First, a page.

credit scoring


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Credit scoring

A statistical technique that combines several financial characteristics to form a single score to represent a customer's creditworthiness.

Credit Score

A measure of an individual's creditworthiness. Credit scoring involves the quantification of a variety of factors in an individual's background, including a history of default, the current amount of debt, and the length of time that the individual has made purchases on credit. Banks and other financial institutions may use a credit score to determine whether or not an individual is likely to default on a loan, mortgage, or other debt. The FICO score is the most common credit score in the United States.

credit scoring

see CREDIT RATING.

credit scoring

The process of rating potential borrowers based on their overall credit history, current debts, and frequency of application for credit.The most commonly used score, by far, is the FICO score.

References in periodicals archive ?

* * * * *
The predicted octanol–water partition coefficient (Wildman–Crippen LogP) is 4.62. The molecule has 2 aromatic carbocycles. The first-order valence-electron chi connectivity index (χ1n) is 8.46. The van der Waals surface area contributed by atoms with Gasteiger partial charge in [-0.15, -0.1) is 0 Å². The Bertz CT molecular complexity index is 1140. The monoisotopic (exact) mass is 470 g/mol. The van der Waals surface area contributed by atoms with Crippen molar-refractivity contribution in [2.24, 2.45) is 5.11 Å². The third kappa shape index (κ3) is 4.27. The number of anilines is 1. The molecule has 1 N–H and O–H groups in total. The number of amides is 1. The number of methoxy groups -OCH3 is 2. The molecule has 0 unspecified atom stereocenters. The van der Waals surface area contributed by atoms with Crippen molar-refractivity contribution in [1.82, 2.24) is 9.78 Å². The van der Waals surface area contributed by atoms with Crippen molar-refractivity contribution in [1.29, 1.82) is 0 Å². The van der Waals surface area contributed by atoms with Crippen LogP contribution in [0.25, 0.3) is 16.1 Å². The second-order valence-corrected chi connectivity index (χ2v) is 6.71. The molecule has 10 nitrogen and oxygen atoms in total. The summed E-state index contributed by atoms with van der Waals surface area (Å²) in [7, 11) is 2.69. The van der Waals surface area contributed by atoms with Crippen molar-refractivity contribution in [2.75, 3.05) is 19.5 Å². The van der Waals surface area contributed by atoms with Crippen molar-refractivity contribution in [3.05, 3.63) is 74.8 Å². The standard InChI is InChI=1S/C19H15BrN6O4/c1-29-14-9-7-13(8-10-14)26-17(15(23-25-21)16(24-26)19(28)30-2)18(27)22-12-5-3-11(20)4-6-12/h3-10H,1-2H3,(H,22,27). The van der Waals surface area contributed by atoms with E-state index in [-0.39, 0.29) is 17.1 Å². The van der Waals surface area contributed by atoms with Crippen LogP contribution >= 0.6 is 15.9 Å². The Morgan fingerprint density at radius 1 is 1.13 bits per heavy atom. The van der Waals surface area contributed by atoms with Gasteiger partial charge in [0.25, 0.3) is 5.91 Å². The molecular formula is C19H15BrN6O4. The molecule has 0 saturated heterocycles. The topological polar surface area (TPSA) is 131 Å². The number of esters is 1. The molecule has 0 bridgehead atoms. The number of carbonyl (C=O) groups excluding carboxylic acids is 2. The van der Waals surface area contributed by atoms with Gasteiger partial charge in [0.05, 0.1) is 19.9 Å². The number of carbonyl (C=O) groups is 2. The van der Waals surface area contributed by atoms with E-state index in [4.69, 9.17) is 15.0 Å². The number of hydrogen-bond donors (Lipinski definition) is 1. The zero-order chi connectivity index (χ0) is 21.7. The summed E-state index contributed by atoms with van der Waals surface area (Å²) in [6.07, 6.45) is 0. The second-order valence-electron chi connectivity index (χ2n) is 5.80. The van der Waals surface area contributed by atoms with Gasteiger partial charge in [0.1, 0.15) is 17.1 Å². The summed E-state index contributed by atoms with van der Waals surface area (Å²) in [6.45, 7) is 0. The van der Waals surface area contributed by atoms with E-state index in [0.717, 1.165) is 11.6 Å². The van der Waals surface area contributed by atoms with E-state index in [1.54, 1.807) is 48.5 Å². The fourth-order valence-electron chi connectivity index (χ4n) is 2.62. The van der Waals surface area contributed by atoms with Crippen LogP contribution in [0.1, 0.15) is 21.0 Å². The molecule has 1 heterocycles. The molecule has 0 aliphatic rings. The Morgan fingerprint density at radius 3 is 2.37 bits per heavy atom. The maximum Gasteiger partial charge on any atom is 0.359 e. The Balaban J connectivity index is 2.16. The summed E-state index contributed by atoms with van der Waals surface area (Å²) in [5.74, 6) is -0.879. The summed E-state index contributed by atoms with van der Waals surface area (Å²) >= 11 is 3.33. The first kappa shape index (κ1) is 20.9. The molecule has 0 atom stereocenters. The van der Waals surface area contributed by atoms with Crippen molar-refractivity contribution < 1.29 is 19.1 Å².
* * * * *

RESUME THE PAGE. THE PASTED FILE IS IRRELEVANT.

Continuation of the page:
Ever since the system of credit scoring and credit reporting came into play, consumers can start to understand what their level of personal debt is, how much credit they have accessed already and how much credit they could potentially access.
based consumer data firm whose VantageScores work in cooperation with the consumer credit scoring systems developed by Experian, TransUnion and Equifax.
In fact, there are hundreds of credit scoring systems used by lenders.
The study finds that millennials (those between the ages of 18 and 34) know less about credit scoring than older credit card holders.
The first models of credit scoring were developed by the Fair Isaac Corporation more than 50 years ago.
The ruling could lead to the state allowing insurers to use credit scoring to calculate car and home insurance premium discounts.
2, 2008, legislative sunset of Florida's public records exemption for credit scoring methodologies and related trade secret information, some insurers may have reason to be uneasy.
As a cost-saving technology, credit scoring has greatly affected consumer credit markets by allowing creditors to gauge credit risk more inexpensively and readily and expand their reach to consumers beyond the limits of their local offices.
The Fed study, Report to the Congress on Credit Scoring and Its Effects on the Availability and Affordability of Credit, researched credit-bureau records and demographic data from more than 300,000 individuals.
Credit scoring systems that automate the underwriting of non-traditional credit files are available today but not widely used across the industry.
Credit scoring is that, a very important measurement tool," says David Snyder, assistant general counsel with the American Insurance Association in Washington, D.